These Boots were made for walking….

machine embroidered boots
I am having a great time over the past few weeks, playing with some new embroidery designs.

I have been going through a period of using up artwork that I have collected over the past few years, and the new collection – Everything is Rosy is no exception. I purchased the artwork for these fantastic rose designs approximately 7 years ago, and have been looking at them on and off over the past 7 years, trying to decide what to do with them.

During that time, I have attempted to use the designs in Applique, and open thread work, but nothing seemed to work.

Until this week. This week inspiration struck, and I have been stitching roses ever since.  I have created these roses with a little texture, the leaves are a basic embroidery stitch, whilst the roses themselves are satin, giving depth to the designs.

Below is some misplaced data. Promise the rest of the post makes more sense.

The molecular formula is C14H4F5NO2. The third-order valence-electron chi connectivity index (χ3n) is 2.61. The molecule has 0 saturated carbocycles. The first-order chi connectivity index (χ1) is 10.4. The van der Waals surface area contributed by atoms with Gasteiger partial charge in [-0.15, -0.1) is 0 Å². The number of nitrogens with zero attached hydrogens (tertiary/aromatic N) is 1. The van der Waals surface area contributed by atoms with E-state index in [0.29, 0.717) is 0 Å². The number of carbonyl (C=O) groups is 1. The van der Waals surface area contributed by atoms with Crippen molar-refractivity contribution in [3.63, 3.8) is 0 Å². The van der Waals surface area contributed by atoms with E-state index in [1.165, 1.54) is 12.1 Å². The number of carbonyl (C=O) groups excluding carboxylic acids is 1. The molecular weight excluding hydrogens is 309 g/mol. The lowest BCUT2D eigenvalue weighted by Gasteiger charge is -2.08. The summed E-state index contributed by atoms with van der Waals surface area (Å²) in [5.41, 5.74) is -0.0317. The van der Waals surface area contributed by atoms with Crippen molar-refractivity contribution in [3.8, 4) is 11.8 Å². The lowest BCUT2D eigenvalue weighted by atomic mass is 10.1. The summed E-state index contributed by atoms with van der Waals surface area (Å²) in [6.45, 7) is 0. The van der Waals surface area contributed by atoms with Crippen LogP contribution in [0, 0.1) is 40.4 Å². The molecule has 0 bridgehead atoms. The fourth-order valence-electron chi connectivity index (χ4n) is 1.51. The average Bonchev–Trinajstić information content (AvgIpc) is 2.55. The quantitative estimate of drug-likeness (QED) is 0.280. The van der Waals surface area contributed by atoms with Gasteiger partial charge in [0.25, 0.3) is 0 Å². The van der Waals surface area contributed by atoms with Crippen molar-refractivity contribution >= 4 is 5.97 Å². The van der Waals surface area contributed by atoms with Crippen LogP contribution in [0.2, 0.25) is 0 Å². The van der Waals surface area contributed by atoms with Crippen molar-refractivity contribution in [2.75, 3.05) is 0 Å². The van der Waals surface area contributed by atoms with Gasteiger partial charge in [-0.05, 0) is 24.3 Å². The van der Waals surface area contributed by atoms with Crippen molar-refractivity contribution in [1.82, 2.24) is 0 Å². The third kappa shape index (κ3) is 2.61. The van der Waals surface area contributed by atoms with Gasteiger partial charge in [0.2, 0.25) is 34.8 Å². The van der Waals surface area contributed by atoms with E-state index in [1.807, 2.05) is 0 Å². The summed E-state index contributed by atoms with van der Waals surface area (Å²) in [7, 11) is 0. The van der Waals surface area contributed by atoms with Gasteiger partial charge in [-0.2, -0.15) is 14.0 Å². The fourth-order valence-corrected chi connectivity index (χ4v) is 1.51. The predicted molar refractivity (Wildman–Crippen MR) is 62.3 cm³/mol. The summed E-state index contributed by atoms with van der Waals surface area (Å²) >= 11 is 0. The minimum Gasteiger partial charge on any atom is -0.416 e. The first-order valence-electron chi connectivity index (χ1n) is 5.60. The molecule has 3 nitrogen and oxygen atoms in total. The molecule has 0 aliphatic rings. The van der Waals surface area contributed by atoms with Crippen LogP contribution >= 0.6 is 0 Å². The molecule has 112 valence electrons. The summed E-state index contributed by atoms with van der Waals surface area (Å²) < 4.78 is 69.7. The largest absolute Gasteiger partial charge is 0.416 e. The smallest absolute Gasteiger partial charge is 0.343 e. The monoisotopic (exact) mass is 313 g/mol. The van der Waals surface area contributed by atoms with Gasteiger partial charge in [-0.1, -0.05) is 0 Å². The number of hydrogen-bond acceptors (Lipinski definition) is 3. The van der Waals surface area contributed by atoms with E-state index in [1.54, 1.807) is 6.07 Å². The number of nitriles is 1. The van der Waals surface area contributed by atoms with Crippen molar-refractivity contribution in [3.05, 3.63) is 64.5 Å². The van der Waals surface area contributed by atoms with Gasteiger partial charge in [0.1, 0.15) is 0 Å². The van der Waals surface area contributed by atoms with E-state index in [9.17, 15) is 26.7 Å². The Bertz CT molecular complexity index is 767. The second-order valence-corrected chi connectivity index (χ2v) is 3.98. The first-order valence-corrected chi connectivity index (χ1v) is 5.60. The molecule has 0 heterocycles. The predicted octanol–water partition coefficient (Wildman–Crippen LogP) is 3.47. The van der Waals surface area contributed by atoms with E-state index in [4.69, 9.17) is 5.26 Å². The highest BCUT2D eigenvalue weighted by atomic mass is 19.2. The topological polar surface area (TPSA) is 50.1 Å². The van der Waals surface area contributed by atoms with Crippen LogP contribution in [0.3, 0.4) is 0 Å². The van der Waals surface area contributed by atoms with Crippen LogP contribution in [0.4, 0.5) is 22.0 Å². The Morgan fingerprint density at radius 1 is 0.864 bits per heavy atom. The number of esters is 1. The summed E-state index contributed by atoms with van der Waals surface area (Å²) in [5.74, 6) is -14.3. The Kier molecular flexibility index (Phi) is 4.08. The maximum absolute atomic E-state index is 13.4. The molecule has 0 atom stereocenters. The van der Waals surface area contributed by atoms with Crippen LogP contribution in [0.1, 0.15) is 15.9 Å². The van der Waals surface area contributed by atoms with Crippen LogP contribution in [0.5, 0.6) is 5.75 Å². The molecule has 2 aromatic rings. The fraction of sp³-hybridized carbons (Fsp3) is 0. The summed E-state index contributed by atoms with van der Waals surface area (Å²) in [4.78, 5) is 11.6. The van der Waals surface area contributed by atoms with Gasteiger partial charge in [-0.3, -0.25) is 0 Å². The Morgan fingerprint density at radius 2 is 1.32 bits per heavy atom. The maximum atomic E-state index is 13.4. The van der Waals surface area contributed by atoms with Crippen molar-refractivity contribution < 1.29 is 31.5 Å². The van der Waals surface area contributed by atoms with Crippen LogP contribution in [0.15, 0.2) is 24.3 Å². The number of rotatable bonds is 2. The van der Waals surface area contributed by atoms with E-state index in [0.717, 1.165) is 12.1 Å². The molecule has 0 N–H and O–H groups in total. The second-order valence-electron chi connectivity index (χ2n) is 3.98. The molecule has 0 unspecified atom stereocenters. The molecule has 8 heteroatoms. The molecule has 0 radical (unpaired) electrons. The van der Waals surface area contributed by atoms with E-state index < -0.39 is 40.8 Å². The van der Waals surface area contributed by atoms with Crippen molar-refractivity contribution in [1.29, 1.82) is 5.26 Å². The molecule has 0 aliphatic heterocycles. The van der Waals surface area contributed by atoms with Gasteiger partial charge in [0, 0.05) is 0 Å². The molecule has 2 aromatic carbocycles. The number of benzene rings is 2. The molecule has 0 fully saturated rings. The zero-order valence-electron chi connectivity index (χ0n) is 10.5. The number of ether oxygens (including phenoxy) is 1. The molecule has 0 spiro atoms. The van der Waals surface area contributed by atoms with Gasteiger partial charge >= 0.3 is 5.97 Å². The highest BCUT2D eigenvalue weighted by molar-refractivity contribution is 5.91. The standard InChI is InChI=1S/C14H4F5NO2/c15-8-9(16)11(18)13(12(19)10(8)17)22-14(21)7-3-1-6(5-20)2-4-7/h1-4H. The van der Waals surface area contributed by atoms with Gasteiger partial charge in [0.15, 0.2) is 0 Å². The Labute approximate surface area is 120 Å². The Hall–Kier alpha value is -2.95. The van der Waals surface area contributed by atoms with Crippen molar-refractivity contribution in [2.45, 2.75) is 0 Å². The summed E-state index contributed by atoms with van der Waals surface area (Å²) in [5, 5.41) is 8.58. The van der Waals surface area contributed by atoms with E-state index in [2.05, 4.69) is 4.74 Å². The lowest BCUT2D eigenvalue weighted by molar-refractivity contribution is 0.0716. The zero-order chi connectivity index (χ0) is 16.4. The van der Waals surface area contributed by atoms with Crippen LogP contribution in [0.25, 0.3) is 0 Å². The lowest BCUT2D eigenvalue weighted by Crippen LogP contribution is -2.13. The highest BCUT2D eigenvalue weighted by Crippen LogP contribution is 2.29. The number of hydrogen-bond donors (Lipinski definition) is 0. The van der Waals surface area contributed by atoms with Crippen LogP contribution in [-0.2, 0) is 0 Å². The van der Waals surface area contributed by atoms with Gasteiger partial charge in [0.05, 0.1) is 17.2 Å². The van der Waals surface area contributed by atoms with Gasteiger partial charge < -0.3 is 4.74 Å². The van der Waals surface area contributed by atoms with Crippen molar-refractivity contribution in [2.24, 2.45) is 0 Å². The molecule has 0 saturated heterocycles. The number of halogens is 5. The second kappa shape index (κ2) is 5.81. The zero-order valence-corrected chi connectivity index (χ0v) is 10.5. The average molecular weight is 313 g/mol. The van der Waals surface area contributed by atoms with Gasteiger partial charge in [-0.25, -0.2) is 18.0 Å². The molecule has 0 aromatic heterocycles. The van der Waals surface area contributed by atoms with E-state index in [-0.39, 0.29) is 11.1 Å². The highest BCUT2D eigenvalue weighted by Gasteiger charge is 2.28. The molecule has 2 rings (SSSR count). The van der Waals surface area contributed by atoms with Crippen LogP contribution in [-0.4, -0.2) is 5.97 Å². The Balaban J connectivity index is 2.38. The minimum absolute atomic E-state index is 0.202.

I love working with floral designs, because you can play with the colours so much. Each of these rose designs are two toned, giving a shaded look to the flowers.

So far I have used these designs in a few different ways, creating an embroidered back for a denim jacket, and embroidering down the side of a pair of trousers, however when I was out at the opportunity shop last week, inspiration struck!

We are moving into winter here in Australia, and I have seen on the fashion boards a couple of times some beautiful embellished boots. After showing them to the girls (Emma & Grace – 11), we all decided it was a great idea for us to try.